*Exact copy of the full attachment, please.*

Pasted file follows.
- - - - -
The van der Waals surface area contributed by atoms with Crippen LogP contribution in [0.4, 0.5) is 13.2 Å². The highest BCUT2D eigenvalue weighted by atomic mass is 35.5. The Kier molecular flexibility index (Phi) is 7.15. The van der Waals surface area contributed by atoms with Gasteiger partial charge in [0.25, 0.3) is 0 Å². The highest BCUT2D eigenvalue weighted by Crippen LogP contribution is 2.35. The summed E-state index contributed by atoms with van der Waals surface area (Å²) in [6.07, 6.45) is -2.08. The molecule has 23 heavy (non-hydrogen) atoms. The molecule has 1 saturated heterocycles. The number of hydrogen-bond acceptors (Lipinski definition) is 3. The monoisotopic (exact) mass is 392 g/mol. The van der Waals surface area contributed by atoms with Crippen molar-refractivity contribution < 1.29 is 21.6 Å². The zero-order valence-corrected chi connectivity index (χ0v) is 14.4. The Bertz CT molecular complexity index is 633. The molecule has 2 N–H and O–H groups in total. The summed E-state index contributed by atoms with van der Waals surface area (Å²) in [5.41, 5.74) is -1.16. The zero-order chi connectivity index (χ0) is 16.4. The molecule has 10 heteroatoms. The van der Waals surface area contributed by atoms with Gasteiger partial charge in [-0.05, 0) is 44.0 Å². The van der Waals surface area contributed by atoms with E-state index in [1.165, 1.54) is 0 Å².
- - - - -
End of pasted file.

The van der Waals surface area contributed by atoms with Crippen LogP contribution in [0.4, 0.5) is 13.2 Å². The highest BCUT2D eigenvalue weighted by atomic mass is 35.5. The Kier molecular flexibility index (Phi) is 7.15. The van der Waals surface area contributed by atoms with Gasteiger partial charge in [0.25, 0.3) is 0 Å². The highest BCUT2D eigenvalue weighted by Crippen LogP contribution is 2.35. The summed E-state index contributed by atoms with van der Waals surface area (Å²) in [6.07, 6.45) is -2.08. The molecule has 23 heavy (non-hydrogen) atoms. The molecule has 1 saturated heterocycles. The number of hydrogen-bond acceptors (Lipinski definition) is 3. The monoisotopic (exact) mass is 392 g/mol. The van der Waals surface area contributed by atoms with Crippen molar-refractivity contribution < 1.29 is 21.6 Å². The zero-order valence-corrected chi connectivity index (χ0v) is 14.4. The Bertz CT molecular complexity index is 633. The molecule has 2 N–H and O–H groups in total. The summed E-state index contributed by atoms with van der Waals surface area (Å²) in [5.41, 5.74) is -1.16. The zero-order chi connectivity index (χ0) is 16.4. The molecule has 10 heteroatoms. The van der Waals surface area contributed by atoms with Gasteiger partial charge in [-0.05, 0) is 44.0 Å². The van der Waals surface area contributed by atoms with E-state index in [1.165, 1.54) is 0 Å².